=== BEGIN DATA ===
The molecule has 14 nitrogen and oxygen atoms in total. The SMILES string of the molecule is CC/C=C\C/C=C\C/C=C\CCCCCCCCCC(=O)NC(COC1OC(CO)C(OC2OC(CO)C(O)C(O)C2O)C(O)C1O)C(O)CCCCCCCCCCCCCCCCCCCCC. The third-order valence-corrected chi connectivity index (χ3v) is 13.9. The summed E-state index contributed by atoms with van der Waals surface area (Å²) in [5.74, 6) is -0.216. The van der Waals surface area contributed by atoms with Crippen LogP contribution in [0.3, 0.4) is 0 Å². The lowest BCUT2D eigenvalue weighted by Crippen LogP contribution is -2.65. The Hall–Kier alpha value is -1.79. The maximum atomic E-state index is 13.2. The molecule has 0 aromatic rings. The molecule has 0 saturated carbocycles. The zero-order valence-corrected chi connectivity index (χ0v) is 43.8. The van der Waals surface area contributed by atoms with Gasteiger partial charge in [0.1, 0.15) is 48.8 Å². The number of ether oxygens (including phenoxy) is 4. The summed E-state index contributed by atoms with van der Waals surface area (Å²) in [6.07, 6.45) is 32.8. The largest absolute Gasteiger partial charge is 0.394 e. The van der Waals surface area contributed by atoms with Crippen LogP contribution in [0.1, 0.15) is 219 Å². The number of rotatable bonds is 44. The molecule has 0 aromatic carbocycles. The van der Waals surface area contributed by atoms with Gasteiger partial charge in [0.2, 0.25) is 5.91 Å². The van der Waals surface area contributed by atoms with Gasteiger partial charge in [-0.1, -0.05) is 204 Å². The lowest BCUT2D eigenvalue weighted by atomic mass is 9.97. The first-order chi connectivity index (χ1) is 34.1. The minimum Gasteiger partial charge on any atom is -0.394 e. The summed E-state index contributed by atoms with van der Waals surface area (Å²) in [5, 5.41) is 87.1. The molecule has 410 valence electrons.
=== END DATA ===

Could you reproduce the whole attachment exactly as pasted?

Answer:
The molecule has 14 nitrogen and oxygen atoms in total. The SMILES string of the molecule is CC/C=C\C/C=C\C/C=C\CCCCCCCCCC(=O)NC(COC1OC(CO)C(OC2OC(CO)C(O)C(O)C2O)C(O)C1O)C(O)CCCCCCCCCCCCCCCCCCCCC. The third-order valence-corrected chi connectivity index (χ3v) is 13.9. The summed E-state index contributed by atoms with van der Waals surface area (Å²) in [5.74, 6) is -0.216. The van der Waals surface area contributed by atoms with Crippen LogP contribution in [0.3, 0.4) is 0 Å². The lowest BCUT2D eigenvalue weighted by Crippen LogP contribution is -2.65. The Hall–Kier alpha value is -1.79. The maximum atomic E-state index is 13.2. The molecule has 0 aromatic rings. The molecule has 0 saturated carbocycles. The zero-order valence-corrected chi connectivity index (χ0v) is 43.8. The van der Waals surface area contributed by atoms with Gasteiger partial charge in [0.1, 0.15) is 48.8 Å². The number of ether oxygens (including phenoxy) is 4. The summed E-state index contributed by atoms with van der Waals surface area (Å²) in [6.07, 6.45) is 32.8. The largest absolute Gasteiger partial charge is 0.394 e. The van der Waals surface area contributed by atoms with Crippen LogP contribution in [0.1, 0.15) is 219 Å². The number of rotatable bonds is 44. The molecule has 0 aromatic carbocycles. The van der Waals surface area contributed by atoms with Gasteiger partial charge in [0.2, 0.25) is 5.91 Å². The van der Waals surface area contributed by atoms with Gasteiger partial charge in [-0.1, -0.05) is 204 Å². The lowest BCUT2D eigenvalue weighted by atomic mass is 9.97. The first-order chi connectivity index (χ1) is 34.1. The minimum Gasteiger partial charge on any atom is -0.394 e. The summed E-state index contributed by atoms with van der Waals surface area (Å²) in [5, 5.41) is 87.1. The molecule has 410 valence electrons.